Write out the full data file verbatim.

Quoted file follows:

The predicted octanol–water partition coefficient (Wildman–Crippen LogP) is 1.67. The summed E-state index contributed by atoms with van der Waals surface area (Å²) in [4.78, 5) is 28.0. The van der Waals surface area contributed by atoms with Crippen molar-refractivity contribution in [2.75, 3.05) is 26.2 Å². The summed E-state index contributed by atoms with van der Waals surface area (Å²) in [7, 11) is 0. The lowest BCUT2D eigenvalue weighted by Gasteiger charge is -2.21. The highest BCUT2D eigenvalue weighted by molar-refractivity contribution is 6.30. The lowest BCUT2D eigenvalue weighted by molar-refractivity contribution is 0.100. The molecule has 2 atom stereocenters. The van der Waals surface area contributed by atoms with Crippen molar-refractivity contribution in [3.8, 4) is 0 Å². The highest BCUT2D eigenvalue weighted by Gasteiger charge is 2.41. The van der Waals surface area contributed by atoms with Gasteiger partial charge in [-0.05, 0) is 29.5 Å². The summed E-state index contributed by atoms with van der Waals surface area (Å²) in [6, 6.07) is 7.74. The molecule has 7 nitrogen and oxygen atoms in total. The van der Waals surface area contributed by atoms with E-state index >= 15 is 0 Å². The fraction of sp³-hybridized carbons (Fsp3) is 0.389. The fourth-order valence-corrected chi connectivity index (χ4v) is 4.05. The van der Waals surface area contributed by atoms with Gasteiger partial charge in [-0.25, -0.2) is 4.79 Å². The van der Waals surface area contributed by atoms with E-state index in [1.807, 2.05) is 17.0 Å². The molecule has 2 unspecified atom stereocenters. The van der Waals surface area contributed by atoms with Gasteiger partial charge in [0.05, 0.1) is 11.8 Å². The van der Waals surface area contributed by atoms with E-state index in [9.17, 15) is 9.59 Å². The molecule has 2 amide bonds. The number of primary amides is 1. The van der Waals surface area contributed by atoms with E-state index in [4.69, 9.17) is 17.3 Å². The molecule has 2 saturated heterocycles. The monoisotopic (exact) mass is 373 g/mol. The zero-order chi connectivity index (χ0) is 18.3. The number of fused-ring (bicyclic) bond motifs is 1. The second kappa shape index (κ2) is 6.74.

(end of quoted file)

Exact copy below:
The predicted octanol–water partition coefficient (Wildman–Crippen LogP) is 1.67. The summed E-state index contributed by atoms with van der Waals surface area (Å²) in [4.78, 5) is 28.0. The van der Waals surface area contributed by atoms with Crippen molar-refractivity contribution in [2.75, 3.05) is 26.2 Å². The summed E-state index contributed by atoms with van der Waals surface area (Å²) in [7, 11) is 0. The lowest BCUT2D eigenvalue weighted by Gasteiger charge is -2.21. The highest BCUT2D eigenvalue weighted by molar-refractivity contribution is 6.30. The lowest BCUT2D eigenvalue weighted by molar-refractivity contribution is 0.100. The molecule has 2 atom stereocenters. The van der Waals surface area contributed by atoms with Crippen molar-refractivity contribution in [3.8, 4) is 0 Å². The highest BCUT2D eigenvalue weighted by Gasteiger charge is 2.41. The van der Waals surface area contributed by atoms with Gasteiger partial charge in [-0.05, 0) is 29.5 Å². The summed E-state index contributed by atoms with van der Waals surface area (Å²) in [6, 6.07) is 7.74. The molecule has 7 nitrogen and oxygen atoms in total. The van der Waals surface area contributed by atoms with E-state index >= 15 is 0 Å². The fraction of sp³-hybridized carbons (Fsp3) is 0.389. The fourth-order valence-corrected chi connectivity index (χ4v) is 4.05. The van der Waals surface area contributed by atoms with Gasteiger partial charge in [-0.25, -0.2) is 4.79 Å². The van der Waals surface area contributed by atoms with E-state index in [1.807, 2.05) is 17.0 Å². The molecule has 2 unspecified atom stereocenters. The van der Waals surface area contributed by atoms with Gasteiger partial charge in [0.05, 0.1) is 11.8 Å². The van der Waals surface area contributed by atoms with E-state index in [9.17, 15) is 9.59 Å². The molecule has 2 amide bonds. The number of primary amides is 1. The van der Waals surface area contributed by atoms with E-state index in [4.69, 9.17) is 17.3 Å². The molecule has 2 saturated heterocycles. The monoisotopic (exact) mass is 373 g/mol. The zero-order chi connectivity index (χ0) is 18.3. The number of fused-ring (bicyclic) bond motifs is 1. The second kappa shape index (κ2) is 6.74.